American Story: Night Riders


AMERICAN STORY

Night Riders

As Confederate soldiers returned to Alabama in 1865, they found a very different set of circumstances to those they had left.

They had lost the War.
They had lost thousands of comrades to battle and disease.
They had lost the use of slave labour to work their land.

They soon resented martial law under Union garrisons - funded by the seizure of cotton reserves grown before and during the War.
They soon loathed the Freedman Bureau's program of providing new schools and churches for negroes - funded by poll taxes they could barely pay.
They soon hated the Loyalty Leagues of freed black slaves that agitated locally for the redistribution of white owned land - "40 acres and a mule".

These men had lost the institution of slavery. This loss they begrudgingly accepted because they did not have the power to alter it. But they were damned if they were going to lose their farms as well.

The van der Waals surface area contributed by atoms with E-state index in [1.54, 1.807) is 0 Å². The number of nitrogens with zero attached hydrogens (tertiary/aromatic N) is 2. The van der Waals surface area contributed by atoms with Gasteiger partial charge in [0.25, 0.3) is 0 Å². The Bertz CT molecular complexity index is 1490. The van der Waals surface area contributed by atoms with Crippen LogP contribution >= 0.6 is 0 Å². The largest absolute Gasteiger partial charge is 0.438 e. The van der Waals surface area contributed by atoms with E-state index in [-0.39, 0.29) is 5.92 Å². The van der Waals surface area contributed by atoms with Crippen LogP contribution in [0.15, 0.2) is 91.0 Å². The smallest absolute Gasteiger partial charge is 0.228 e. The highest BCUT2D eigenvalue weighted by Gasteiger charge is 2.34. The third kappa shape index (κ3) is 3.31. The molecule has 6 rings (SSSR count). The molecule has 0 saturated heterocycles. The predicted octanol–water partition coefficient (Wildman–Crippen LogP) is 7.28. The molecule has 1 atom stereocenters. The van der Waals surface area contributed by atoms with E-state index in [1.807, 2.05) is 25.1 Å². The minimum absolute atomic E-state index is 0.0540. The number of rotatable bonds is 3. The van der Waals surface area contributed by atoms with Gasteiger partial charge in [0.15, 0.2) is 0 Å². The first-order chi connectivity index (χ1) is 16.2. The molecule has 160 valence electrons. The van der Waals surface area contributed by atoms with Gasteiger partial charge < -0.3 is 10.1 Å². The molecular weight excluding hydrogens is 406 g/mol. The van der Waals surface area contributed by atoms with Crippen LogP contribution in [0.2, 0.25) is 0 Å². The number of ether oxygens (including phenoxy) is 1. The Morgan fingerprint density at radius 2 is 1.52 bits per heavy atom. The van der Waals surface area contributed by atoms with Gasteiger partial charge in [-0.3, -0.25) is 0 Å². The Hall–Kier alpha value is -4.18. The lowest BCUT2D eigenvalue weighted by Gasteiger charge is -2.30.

The most publicised of Veterans' postwar responses in the South was pseudo-military. A number of regional historians have since written book-length accounts of the various vigilante groups that were formed. The tendency of these authors was to glamourise the ominous discipline of silent 'night-parades', to tell and retell the most theatrical events, rather than the mundane realities of whipping, hanging, and burning.

And some of it was 'inspirational'. The 'noble' side of 'white supremacy' was about protecting the widows and orphans of the Confederate dead from the ravages of black lawlessness and revenge. But while the latter was a not entirely fanciful possibility, the threat of mass slaughter implied by the former was more imagined than real.

In the words of one early twentieth-century apologist for Alabama: